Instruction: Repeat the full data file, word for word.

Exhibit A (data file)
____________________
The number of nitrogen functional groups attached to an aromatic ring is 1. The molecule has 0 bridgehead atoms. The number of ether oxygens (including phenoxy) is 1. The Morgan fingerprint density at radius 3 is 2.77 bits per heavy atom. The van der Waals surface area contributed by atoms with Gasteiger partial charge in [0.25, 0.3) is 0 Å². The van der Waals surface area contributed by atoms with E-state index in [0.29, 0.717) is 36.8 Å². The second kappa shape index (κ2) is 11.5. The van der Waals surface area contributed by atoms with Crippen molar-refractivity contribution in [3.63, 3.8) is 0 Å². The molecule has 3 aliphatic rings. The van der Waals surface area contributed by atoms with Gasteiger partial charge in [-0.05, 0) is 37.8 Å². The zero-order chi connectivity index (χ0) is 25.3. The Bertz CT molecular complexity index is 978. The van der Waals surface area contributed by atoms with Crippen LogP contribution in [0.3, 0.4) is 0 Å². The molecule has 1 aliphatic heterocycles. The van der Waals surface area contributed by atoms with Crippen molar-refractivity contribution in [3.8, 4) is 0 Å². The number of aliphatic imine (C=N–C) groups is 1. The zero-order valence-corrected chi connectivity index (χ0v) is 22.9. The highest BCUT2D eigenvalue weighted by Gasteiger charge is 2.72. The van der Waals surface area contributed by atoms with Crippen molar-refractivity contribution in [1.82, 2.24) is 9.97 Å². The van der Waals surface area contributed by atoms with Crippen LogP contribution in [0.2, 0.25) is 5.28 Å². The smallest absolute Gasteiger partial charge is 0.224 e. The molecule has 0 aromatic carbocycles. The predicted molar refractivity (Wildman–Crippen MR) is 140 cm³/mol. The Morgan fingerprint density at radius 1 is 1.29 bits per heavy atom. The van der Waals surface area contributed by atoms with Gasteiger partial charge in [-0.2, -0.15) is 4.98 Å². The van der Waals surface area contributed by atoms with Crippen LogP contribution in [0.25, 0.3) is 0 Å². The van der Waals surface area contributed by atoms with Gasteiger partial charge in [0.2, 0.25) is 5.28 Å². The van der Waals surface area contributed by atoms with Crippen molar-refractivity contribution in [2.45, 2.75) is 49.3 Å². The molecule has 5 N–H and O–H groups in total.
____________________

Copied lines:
The number of nitrogen functional groups attached to an aromatic ring is 1. The molecule has 0 bridgehead atoms. The number of ether oxygens (including phenoxy) is 1. The Morgan fingerprint density at radius 3 is 2.77 bits per heavy atom. The van der Waals surface area contributed by atoms with Gasteiger partial charge in [0.25, 0.3) is 0 Å². The van der Waals surface area contributed by atoms with E-state index in [0.29, 0.717) is 36.8 Å². The second kappa shape index (κ2) is 11.5. The van der Waals surface area contributed by atoms with Crippen molar-refractivity contribution in [3.63, 3.8) is 0 Å². The molecule has 3 aliphatic rings. The van der Waals surface area contributed by atoms with Gasteiger partial charge in [-0.05, 0) is 37.8 Å². The zero-order chi connectivity index (χ0) is 25.3. The Bertz CT molecular complexity index is 978. The van der Waals surface area contributed by atoms with Crippen LogP contribution in [0.3, 0.4) is 0 Å². The molecule has 1 aliphatic heterocycles. The van der Waals surface area contributed by atoms with Crippen molar-refractivity contribution in [3.8, 4) is 0 Å². The number of aliphatic imine (C=N–C) groups is 1. The zero-order valence-corrected chi connectivity index (χ0v) is 22.9. The highest BCUT2D eigenvalue weighted by Gasteiger charge is 2.72. The van der Waals surface area contributed by atoms with Crippen molar-refractivity contribution in [1.82, 2.24) is 9.97 Å². The van der Waals surface area contributed by atoms with Crippen LogP contribution in [0.2, 0.25) is 5.28 Å². The smallest absolute Gasteiger partial charge is 0.224 e. The molecule has 0 aromatic carbocycles. The predicted molar refractivity (Wildman–Crippen MR) is 140 cm³/mol. The Morgan fingerprint density at radius 1 is 1.29 bits per heavy atom. The van der Waals surface area contributed by atoms with Gasteiger partial charge in [-0.2, -0.15) is 4.98 Å². The van der Waals surface area contributed by atoms with Crippen LogP contribution in [0.25, 0.3) is 0 Å². The van der Waals surface area contributed by atoms with Gasteiger partial charge in [0.2, 0.25) is 5.28 Å². The van der Waals surface area contributed by atoms with Crippen molar-refractivity contribution in [2.45, 2.75) is 49.3 Å². The molecule has 5 N–H and O–H groups in total.